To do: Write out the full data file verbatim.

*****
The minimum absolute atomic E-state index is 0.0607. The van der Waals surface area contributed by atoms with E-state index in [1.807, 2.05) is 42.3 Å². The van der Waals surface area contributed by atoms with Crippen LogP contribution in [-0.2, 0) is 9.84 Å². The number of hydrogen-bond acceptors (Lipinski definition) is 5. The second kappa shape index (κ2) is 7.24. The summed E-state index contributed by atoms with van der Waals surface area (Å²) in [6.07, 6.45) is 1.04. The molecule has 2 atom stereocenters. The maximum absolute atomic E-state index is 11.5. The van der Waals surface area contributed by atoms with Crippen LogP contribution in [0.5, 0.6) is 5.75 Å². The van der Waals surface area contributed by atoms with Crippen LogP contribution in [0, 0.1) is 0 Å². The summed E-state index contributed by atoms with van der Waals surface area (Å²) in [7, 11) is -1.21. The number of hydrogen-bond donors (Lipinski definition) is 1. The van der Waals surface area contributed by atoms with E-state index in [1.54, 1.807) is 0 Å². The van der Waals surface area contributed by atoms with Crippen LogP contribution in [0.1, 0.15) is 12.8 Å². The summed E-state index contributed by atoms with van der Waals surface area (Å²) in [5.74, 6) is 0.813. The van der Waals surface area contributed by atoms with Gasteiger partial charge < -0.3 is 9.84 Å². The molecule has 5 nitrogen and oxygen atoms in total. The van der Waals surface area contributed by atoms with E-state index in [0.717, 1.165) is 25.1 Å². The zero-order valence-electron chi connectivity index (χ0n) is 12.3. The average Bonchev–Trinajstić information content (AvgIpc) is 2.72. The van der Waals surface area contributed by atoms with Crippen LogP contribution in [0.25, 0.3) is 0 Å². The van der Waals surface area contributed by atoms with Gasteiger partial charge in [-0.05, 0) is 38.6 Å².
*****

The minimum absolute atomic E-state index is 0.0607. The van der Waals surface area contributed by atoms with E-state index in [1.807, 2.05) is 42.3 Å². The van der Waals surface area contributed by atoms with Crippen LogP contribution in [-0.2, 0) is 9.84 Å². The number of hydrogen-bond acceptors (Lipinski definition) is 5. The second kappa shape index (κ2) is 7.24. The summed E-state index contributed by atoms with van der Waals surface area (Å²) in [6.07, 6.45) is 1.04. The molecule has 2 atom stereocenters. The maximum absolute atomic E-state index is 11.5. The van der Waals surface area contributed by atoms with Crippen LogP contribution in [0.5, 0.6) is 5.75 Å². The van der Waals surface area contributed by atoms with Crippen LogP contribution in [0, 0.1) is 0 Å². The summed E-state index contributed by atoms with van der Waals surface area (Å²) in [7, 11) is -1.21. The number of hydrogen-bond donors (Lipinski definition) is 1. The van der Waals surface area contributed by atoms with E-state index in [1.54, 1.807) is 0 Å². The van der Waals surface area contributed by atoms with Crippen LogP contribution in [0.1, 0.15) is 12.8 Å². The summed E-state index contributed by atoms with van der Waals surface area (Å²) in [5.74, 6) is 0.813. The van der Waals surface area contributed by atoms with Gasteiger partial charge < -0.3 is 9.84 Å². The molecule has 5 nitrogen and oxygen atoms in total. The van der Waals surface area contributed by atoms with E-state index in [0.717, 1.165) is 25.1 Å². The zero-order valence-electron chi connectivity index (χ0n) is 12.3. The average Bonchev–Trinajstić information content (AvgIpc) is 2.72. The van der Waals surface area contributed by atoms with Crippen LogP contribution in [0.25, 0.3) is 0 Å². The van der Waals surface area contributed by atoms with Gasteiger partial charge in [-0.05, 0) is 38.6 Å².